VC Notes Archive Office of the Vice Chancellor
Friday, May 18, 2018

Commencement Thoughts

Good morning!

We’re exactly one week away from commencement at UMMC.  It’s an exciting time of year.  For students and their families, it’s the culmination of a long and often challenging journey.  For our faculty, who’ve put so much of their heart and soul into these young people, it’s a day of pride that’s also tinged with sadness at impending separation.

vc_notes_may_18_2018.jpgGraduation season is always a time for reflection because no matter whether you view it as the end of something or the beginning of something, it’s a transition point, a time to pause and reflect.

I had the pleasure of attending last Saturday’s graduation at Ole Miss.  What a spectacle: 15,000 people in the Grove on a beautiful sunny day.  The always interesting Walter Isaacson, acclaimed journalist and historian, was the featured speaker, and his speech resonated with me.   

Isaacson has written best-selling biographies of some of the world’s most influential and creative people – Steve Jobs, Benjamin Franklin, Albert Einstein, Leonardo da Vinci.  What they had in common, he said, was not just their intelligence, but their ability to bridge the arts and the sciences in their creative expression.  As Isaacson sees it – and I certainly agree – just being smart isn’t enough.

“You are hereby certified by this university as being very smart,” Isaacson told the Ole Miss graduates.  “That’s the good news.  The bad news is that you’re about to find out that smart people are a dime a dozen.

“Here’s what we forgot to tell you.  Smart people often don’t amount to much.  What really matters is being imaginative, being creative and being innovative and, most important of all, just being good.” 

I would add to that, having courage and perseverance. 

Graduation is also on my mind because my youngest child, Jack, will graduate from high school tomorrow and begin the transition to college.  Talk about bittersweet:  If I could turn back time I would, but that is not possible.  His three sisters preceded him to this day, but as every mother with two or more children knows, this time, it will be different.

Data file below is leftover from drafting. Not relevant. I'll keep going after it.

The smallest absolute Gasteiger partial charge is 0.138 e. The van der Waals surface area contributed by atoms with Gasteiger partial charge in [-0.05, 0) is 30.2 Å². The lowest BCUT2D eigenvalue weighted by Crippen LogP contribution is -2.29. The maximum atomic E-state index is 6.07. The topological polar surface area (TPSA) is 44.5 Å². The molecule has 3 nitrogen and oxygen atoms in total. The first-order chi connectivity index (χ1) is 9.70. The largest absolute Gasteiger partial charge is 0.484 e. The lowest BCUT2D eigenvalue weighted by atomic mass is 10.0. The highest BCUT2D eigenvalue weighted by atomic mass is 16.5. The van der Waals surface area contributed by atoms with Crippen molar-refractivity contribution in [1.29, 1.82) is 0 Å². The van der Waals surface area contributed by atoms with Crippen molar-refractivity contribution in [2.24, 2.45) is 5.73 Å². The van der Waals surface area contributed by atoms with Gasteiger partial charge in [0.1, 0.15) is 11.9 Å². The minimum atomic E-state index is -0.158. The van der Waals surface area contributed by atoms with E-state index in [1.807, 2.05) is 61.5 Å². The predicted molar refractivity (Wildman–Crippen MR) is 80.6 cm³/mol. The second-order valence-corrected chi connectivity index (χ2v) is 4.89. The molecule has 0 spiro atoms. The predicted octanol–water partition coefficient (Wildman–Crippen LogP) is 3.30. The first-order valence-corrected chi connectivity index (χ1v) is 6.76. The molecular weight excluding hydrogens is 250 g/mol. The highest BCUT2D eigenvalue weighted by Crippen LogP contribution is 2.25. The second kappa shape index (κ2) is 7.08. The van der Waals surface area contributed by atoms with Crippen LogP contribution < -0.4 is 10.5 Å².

When we convene for our commencement at the Mississippi Coliseum next Friday morning, we will award 931 degrees.  That’s not a record but it’s still a lot of new health care professionals who will fan out across the state. We know that number will grow as our schools expand and we will continue to keep our eye on quality along the way. 

Earlier this week, Dr. Ralph Didlake, associate vice chancellor for academic affairs, presented some interesting statistics about our graduation rate – the time it takes our students to complete their degrees.  For almost all of our programs, we are above the national benchmarks.  That indicates two things – that we are doing a good job of admitting the right students to our programs and that our faculty are performing well in getting those we admit through their respective programs.

Many of our schools practice a form of holistic admissions – seeking applicants with the right academic qualifications but also the right personal attributes.  Once students are enrolled, our academic support is strong.  We are aggressive in monitoring student performance.  We see each student as an investment – by the students, their family, our faculty, and the state of Mississippi – and we work hard to do all we can to see this investment come to fruition in that final, symbolic walk across the stage.

The return on that investment is in addressing the health care workforce needs in Mississippi.  And those needs are great.  That’s why it’s important to me that we have a focus on meeting the needs right here in our own state above all else.

I know that our soon-to-be graduates are enjoying this last week before they take that walk.  I’ve seen them on campus looking a lot less stressed than in past encounters.  We’re all looking forward to that big day coming up – the payoff on our collective investment that is helping us reach A Healthier Mississippi.


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